From the Netherlands to Saska Kępa
Initially, the Dutch merchants came to polish harbors on splendid sailing ships and traded with everyone and everywhere according to an old rule: buy cheap and sell dear. With time, because of religious persecutions, Dutch Catholics started to emigrate to Poland and settled down on wetlands (mainly on Żuławy and the Vistula basin). The local population was not able to cultivate such grounds, unlike the Dutch, who already specialized in drying such low-lying lands. Nowadays, hardly anybody knows that one of today’s cult district in Warsaw –Saska Kępa, was inhabited almost in one hundred percent by the Dutch settlers. Among them, was Tylman from Gameren, who designed many magnificent residences in Warsaw.

His works include Krasiński Palace, called also Republic of Poland Palace, Ostrogskich Palace and Ujazdowski Castle, which was rebuilt by Tylman for Stanisław Herakliusz Lubomirski. For his achievements Tylman received the title of nobility.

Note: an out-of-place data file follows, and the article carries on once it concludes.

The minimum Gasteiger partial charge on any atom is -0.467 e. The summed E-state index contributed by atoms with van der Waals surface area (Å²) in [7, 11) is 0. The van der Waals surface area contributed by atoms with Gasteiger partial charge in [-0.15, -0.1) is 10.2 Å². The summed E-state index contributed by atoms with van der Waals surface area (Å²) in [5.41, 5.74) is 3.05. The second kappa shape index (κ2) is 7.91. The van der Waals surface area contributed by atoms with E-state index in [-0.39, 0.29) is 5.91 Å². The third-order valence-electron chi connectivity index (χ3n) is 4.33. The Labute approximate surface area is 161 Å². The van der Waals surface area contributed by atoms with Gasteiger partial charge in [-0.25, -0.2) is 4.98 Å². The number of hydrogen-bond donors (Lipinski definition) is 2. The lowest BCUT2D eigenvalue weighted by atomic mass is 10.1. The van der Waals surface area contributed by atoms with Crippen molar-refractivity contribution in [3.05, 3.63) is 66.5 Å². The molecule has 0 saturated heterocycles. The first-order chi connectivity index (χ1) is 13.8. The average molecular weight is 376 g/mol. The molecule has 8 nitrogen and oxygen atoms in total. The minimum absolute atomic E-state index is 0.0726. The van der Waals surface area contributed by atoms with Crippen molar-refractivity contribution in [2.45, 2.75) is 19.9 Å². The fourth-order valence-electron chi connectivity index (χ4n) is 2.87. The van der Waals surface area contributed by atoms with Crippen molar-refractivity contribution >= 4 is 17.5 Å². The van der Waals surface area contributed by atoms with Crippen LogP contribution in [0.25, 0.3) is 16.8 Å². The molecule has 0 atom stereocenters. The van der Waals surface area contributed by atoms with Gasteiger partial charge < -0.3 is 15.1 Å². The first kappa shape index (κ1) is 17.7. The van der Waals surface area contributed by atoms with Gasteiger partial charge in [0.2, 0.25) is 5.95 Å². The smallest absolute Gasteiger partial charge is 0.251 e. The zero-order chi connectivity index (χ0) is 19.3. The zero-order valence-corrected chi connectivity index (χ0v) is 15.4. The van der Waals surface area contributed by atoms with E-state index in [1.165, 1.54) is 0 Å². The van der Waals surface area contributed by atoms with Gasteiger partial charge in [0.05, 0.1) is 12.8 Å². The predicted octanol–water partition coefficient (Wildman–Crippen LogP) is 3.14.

For several years the Netherlands has been the largest investor in Poland. In the heart of Warsaw Dutch investor built a Golden Terraces complex, which was opened by the coach of polish football team, Leo Beenhhaker. Today, the Dutch visit Poland mainly on business but sometimes they decide to stay longer. While being asked for the reason of staying in Poland they diplomatically reply: “Well, love is where you find it”. To express their warm feelings toward Poland in year 2008 Embassy of the Kingdom of the Netherlands gave the name to a new kind of tulip after the name of Polish First Lady, Maria Kaczyńska. The tulip of Mara Kaczyńska is cream-yellow and it blooms after eighteen months. Since then, the new kind of tulips have been a decoration of the Presidential Palace yard in Warsaw, stressing good Polish-Dutch relations.

Dutch House in Poland